A candle factory period, which started with 'Bougies 2000', a toy I had for Christmas and ended the next year at Christmas at our place with dozens of personalized candles of various shapes for each guest.
Various gadgets made of cardboard and yellow scotch tape - I got a stock of nice thick tape from my cousin's optic shop. I used so much cardboard that the bottom of every box of the house disappeared into my creations. One that I remember was an 'electric dice'. Six light bulbs were wired to an random rotator moved by an electric motor. You ran the motor during a period and when it stopped the remaining one was the choice of random. This gadget worked so well I brought it to school where it had a little success with my geek friends.
Today, with computers, you can get this with one line of code:
Print Random( 6 )
I also has a very intense 'photo-laboratory' period. No smart phones at the time, photos were done with chemical, and I got a black and white photo laboratory kit for one of my birthday. I immediately setup my personal laboratory in the top of the building in the a small cupboard. There was no water, and part of the fun was to install a sink made out of plastic basin and water supply with aquarium pipes. Unfortunately there was no lift in the building so I had to carry the water up to fill the tank, and also down to throw away the chemical waste.
The next gift was a real reflex camera to build yourself (an expensive gift from my parents who saw me so impassioned by photography), and soon I was the official photograph of the family.
I will always remember the red light of the laboratory and the excitation of seeing the picture magically appear when you put the paper in the developer. The chemical had a specific smell and soft touch to the finger. I kept this laboratory until I was 21, at the time with much better equipment in the house we had after the apartment.
Like many kids, I also had a 'chemical laboratory' period, based on 'Chimie 2000' another toy of the '2000' series chosen by my father. It ended abruptly by a fire in the kitchen that scared the hell of out me and my mother.
After the fire, my brother and I started to cultivate crystals. It is a fascinating and simple experience that I would love to do again today. By over-dissolving a chemical compound like copper-sulfate in hot water, and letting it rest for days, crystals start to appear. You then select a nice one, hang it on a wire and make it grow for month. You obtain magnificent crystals of pure blue for copper sulfate. Other color and shapes were also possible with other chemicals like potassium ferrycianide.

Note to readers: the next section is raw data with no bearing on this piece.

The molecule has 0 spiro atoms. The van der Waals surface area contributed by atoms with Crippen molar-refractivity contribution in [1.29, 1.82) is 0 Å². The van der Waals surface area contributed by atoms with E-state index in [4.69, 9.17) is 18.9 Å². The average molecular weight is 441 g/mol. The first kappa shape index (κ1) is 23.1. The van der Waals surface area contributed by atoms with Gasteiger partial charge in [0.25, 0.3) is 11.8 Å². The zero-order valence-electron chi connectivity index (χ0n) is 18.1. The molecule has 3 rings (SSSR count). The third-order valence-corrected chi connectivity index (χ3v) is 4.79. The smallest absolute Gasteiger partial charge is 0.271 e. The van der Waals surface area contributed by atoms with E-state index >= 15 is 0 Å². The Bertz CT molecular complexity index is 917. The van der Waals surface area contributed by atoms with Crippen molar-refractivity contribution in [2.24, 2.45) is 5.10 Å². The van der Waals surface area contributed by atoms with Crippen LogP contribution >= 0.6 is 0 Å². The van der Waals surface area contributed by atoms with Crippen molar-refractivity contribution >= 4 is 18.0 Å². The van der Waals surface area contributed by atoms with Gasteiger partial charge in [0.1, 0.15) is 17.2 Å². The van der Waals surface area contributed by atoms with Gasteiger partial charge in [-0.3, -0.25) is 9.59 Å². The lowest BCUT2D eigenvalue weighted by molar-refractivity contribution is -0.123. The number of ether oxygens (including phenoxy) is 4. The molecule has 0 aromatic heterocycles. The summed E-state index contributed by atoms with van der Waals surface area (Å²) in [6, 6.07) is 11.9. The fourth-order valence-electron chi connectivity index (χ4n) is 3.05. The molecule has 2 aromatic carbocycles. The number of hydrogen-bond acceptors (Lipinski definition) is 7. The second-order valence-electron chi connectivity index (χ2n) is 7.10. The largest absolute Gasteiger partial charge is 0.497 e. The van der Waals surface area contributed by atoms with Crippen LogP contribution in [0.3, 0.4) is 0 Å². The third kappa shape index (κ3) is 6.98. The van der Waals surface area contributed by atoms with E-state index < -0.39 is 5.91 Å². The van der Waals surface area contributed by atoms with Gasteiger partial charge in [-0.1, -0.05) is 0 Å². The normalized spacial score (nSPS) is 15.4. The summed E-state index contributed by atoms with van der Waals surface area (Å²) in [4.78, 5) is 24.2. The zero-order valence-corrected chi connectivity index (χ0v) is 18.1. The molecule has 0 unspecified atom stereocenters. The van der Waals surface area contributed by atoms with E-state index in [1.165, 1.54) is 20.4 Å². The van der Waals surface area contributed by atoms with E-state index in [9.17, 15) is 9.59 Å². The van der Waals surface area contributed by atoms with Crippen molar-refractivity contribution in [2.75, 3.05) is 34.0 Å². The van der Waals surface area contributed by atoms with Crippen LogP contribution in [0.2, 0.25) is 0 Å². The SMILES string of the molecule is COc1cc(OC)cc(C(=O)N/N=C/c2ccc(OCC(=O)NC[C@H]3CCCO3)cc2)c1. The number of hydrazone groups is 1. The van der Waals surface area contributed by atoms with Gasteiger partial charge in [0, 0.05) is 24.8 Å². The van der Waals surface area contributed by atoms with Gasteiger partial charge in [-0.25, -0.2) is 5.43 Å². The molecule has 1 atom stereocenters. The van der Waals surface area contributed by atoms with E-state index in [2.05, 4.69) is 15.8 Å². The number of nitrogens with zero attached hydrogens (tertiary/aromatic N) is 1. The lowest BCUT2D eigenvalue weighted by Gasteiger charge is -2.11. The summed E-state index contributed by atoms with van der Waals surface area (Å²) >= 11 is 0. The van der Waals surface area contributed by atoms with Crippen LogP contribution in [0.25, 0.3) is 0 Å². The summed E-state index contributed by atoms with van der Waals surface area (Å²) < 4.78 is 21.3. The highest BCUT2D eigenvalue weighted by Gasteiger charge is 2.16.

I was also interested by mechanics. We had the luck of having an old Solex motorcycle. Solex were small motorcycles very popular in France in the 60s. Their particularity was to have a small engine on the front wheel and not under the seat as usual. This construction made them very cheap to produce. Propulsion was ensured by a pebble under the engine pressing on the front tire, which was problematic under the rain. The engine was not very powerful and a Solex could hardly reach 30 km/h, but the engine was so simple and well thought that I must have dismantled it completely to remount it 10 times, discovering the principle of a two stroke engine. I was not old enough to drive it in the street (11!), but I could use it for promenade along the river in front of the apartment, and was so proud when the engine worked again after being torn apart and remounted!
Certain evenings, my father came back with work to finish. He usually brought back with him one of the first electronic calculators, a large device with a tube-display. My brother and I waited impatiently each time for having the authorization to play with it after his work was finished. We spent hours just doing calculations and playing with the machine to see the wonders of modern electronics.
But all these projects were nothing compared to the number of machines I created with the best toy of all, Fisher-Technics!